Applying for financial aid for college can be one of the most stressful and complicated parts of the college admissions process for high school students and their parents. Applications for grants, scholarships, loans, and other forms of financial aid can add up to a large amount of work, and it’s hard to know in advance whether they will pay off.
The federal FAFSA is extremely important to complete, but verifications of low-income students can pose obstacles to them. Now the federal Department of Education has announced that it is reducing some of the verification processes, making it easier for such students. This could make an impact on helping students stay in school.
Why is the FAFSA so Important?
The most popular method for US college students to apply for financial assistance is the Free Application for Federal Student Aid (FAFSA). To assess eligibility, students must disclose information about their own and their parent’s income. To be eligible for various federal financial help programs, FAFSA must also be submitted by a certain date. It’s a good idea to check to see if pertinent state deadlines are coming as the FAFSA may need to be completed as early as October of the application year and in the spring of the senior year of high school.
FAFSA Verification: What is it?
FAFSA verification is a process where the Department of Education audits FAFSA applications to determine if the information given by students is accurate. However, this audit usually requires students to give additional documents and can be extremely difficult if their financial situation is complicated and their parents aren’t able to help.
If students don’t provide additional documentation when requested, they could lose their financial aid including Pell grants, scholarships, and loans. Low-income students are vulnerable to this for two reasons: they and their parents may have unstable financial situations without access to documents, and they are heavily dependent on the FAFSA for access to financial aid to be able to attend college. Combined, they are more likely to suffer from an unfair audit of their FAFSA.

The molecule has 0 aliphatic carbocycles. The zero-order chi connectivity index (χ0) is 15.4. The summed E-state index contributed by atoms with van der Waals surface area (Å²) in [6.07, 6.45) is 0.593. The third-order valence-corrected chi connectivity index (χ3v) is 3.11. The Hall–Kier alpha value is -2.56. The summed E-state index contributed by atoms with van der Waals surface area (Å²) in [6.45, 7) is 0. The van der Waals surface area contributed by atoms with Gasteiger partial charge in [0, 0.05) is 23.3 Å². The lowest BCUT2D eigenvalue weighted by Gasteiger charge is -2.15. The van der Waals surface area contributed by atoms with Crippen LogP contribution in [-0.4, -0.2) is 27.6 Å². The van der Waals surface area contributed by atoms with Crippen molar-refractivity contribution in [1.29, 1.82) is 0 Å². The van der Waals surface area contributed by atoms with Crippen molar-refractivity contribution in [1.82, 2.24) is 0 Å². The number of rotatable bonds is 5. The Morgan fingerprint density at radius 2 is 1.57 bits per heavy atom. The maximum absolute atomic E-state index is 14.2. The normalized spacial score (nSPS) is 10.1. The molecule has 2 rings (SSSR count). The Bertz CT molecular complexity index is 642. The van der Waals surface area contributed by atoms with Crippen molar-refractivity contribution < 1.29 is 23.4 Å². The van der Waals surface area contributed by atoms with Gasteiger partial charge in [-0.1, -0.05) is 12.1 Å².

While fraud is a concern, the verification process can be hard for students who have done nothing wrong, and their situation may be tough to resolve. According to the Washington Post, the rate has been as high as 38% of FAFSAs getting flagged in 2012. During the pandemic, the number of students who completed a FAFSA dropped by 5% despite efforts to raise the number, according to US News. This may show that fewer young people are trying to raise money for college, or they didn’t receive support from their schools while learning remotely.
FAFSA Reducing Audit Requirements
As a temporary measure, the Department of Education announced in July that it would be relaxing the use of the verification process. In 2021-2022 and onward, they will look to reduce the number of students who will be audited for their FAFSA. The Washington Post reported in July that fewer students would be targeted now, even below an 18% target set in December 2020. This move is aimed to boost college attendance, especially at community colleges, since the pandemic caused many prospective students to be less willing to attend.
This move is currently temporary as a result of the pandemic, but it may continue in the future as verification is a frustrating process that blocks students from receiving financial aid if they can’t provide the right documentation. The Department of Education still aims to use it to block identity theft and fraud from affecting the process of giving out federal student aid.
With less fear of audit, it’s hoped that student enrollment will rise in recovery from the pandemic, especially as high school and college advisors can help students with difficult financial situations. Students can reach out for help on their FAFSA at studentaid.gov here. Financial aid makes a huge difference in applying to colleges and getting scholarships, so it’s essential to complete the FAFSA promptly.